Sunday, August 29, 2010

mooooovies (#5)

The Beat That My Heart Skipped (dir. Jacques Audiard)
I should note that I watched this in two parts about 3 weeks apart, but I enjoyed this Audiard crime flick almost as much as his Oscar-nominated Un proph├Ęte. Like that movie, The Beat... focuses on the development of a young criminal, in this case a not-completely-legit real estate broker named Thomas Seyr and played by Romain Duris with a great nervous grin. Seyr's never altogether realistic dream is to escape a life of shady business to follow in his mother's footsteps as a concert pianist.

The way Audiard, who also co-wrote the movie, uses music is a great variation of a kind of cliche in which a troubled urban character is calmed and refined by art. Seyr never seems as nervous terrorizing squatters as he does trying to get his Bach piece right. Overall, it's an interesting portrayal of the difficulties of changing one's life, more specifically reconciling what one really thinks one wants (concert pianist like yr dead mom) with what one is used to (crook like one's dad, played here by Niels Arestrup, who is good but doesn't quite steal the show like he does in Un prophete).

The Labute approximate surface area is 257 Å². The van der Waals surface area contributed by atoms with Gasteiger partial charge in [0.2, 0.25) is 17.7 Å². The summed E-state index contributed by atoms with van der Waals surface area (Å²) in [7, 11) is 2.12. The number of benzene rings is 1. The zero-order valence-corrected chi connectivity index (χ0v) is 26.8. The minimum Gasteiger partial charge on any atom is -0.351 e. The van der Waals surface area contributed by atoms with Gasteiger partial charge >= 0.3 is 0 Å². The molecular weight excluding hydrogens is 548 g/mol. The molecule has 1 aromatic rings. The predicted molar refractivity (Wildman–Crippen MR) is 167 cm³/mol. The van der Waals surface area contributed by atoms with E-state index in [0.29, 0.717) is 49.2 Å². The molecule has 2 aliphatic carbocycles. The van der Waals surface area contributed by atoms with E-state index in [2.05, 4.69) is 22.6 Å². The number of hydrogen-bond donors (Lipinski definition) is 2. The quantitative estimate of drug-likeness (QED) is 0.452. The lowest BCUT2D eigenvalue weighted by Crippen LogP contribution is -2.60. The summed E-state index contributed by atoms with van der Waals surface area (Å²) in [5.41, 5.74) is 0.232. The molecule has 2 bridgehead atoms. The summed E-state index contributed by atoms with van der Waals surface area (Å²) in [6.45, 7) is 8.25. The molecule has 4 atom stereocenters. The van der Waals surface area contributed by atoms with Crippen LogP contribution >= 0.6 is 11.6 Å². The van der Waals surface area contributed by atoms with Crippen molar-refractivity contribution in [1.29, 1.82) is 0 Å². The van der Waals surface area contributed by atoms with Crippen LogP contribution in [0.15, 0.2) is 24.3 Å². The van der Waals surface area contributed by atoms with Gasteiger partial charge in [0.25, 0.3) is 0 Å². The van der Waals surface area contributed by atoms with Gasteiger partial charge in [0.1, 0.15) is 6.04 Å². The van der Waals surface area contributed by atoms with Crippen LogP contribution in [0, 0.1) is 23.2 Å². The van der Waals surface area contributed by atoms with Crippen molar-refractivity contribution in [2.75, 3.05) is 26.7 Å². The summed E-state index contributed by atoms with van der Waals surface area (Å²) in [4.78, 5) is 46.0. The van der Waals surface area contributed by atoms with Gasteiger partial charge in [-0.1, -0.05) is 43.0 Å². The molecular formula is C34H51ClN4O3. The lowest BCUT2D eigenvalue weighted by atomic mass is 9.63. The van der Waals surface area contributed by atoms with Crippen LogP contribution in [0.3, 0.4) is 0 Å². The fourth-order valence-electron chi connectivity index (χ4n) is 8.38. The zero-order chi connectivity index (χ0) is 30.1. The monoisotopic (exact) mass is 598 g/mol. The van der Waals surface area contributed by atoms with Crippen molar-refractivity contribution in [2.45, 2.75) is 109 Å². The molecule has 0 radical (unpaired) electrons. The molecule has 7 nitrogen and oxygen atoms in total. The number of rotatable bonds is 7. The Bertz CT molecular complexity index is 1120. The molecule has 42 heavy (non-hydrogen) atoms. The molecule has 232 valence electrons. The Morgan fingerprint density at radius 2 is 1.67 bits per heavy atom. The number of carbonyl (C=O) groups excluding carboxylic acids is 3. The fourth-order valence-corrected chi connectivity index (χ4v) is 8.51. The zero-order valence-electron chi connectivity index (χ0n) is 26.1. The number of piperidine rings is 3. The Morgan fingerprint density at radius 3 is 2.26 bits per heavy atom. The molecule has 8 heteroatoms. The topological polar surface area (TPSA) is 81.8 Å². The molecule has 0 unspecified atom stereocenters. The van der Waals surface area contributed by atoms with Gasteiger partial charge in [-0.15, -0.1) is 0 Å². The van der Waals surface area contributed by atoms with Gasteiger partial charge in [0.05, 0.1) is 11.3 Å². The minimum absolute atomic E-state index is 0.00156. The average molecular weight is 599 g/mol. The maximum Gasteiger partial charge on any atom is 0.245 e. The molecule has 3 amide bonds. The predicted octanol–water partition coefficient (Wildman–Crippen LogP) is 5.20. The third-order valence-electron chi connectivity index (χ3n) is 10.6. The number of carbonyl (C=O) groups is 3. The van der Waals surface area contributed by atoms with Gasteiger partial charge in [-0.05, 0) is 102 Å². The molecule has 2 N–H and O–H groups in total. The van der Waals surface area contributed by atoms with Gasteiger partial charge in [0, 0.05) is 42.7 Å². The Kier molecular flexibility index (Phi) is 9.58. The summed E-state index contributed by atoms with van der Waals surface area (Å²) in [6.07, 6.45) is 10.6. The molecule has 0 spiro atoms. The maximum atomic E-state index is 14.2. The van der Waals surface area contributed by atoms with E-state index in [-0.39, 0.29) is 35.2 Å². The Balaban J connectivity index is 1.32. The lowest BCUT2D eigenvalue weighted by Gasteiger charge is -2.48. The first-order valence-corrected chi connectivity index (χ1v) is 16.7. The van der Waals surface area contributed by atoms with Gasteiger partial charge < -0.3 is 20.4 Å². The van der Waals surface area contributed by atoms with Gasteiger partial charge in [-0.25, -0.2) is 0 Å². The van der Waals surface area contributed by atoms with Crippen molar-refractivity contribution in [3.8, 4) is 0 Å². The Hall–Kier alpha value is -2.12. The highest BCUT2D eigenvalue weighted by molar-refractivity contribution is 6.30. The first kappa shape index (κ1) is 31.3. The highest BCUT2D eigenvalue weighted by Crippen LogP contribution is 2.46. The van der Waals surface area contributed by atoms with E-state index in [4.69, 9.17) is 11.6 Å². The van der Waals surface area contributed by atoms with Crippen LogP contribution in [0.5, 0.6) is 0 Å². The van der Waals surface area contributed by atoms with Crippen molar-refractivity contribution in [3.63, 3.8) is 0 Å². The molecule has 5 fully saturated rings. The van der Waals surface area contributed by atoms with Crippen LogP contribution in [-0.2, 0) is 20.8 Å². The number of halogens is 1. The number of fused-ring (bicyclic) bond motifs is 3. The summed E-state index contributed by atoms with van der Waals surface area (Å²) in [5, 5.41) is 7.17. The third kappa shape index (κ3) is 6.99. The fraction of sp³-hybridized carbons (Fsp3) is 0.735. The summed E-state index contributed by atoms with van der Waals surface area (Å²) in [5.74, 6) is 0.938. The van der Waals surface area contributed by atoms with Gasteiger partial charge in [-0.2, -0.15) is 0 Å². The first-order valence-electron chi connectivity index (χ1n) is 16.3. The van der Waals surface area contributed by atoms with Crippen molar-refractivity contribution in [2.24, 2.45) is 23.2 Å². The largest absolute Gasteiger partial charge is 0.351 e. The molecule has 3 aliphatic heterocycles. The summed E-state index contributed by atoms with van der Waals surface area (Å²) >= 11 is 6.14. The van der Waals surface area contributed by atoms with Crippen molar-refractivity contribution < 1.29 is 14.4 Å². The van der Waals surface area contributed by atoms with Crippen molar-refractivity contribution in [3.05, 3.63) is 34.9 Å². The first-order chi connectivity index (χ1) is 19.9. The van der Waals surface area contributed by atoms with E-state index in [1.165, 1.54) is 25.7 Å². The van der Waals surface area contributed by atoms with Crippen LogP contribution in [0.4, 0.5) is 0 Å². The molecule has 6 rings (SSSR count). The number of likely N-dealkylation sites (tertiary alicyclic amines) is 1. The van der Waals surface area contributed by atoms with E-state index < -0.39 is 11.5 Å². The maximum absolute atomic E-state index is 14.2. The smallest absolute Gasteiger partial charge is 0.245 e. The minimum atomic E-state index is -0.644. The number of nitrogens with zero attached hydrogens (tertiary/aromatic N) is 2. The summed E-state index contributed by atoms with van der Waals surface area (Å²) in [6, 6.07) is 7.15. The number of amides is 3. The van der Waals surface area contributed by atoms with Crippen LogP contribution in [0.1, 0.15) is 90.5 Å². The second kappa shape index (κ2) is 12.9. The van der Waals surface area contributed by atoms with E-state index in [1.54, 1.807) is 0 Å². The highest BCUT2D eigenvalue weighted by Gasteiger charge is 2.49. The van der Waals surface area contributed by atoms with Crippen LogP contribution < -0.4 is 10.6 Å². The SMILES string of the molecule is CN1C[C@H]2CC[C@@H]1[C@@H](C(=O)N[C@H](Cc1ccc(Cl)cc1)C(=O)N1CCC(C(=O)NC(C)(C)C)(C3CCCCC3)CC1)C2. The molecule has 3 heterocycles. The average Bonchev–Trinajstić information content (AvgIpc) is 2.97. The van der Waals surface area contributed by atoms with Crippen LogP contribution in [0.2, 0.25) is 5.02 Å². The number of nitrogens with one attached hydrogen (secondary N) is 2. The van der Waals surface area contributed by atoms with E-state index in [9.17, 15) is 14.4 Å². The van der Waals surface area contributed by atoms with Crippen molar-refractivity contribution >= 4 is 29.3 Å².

The Brood (dir. David Cronenberg, 1979)
I'm going to slowly work my way through all the Cronenberg I haven't seen in the fall, I think. I guess it would be spoiling to say who the villain here is exactly, but the way his/her psychological damage is manifested is awesome. The colors, the blood, Oliver Reed's menace, the terrifying children, yes this is very good end-of-the-70s horror.

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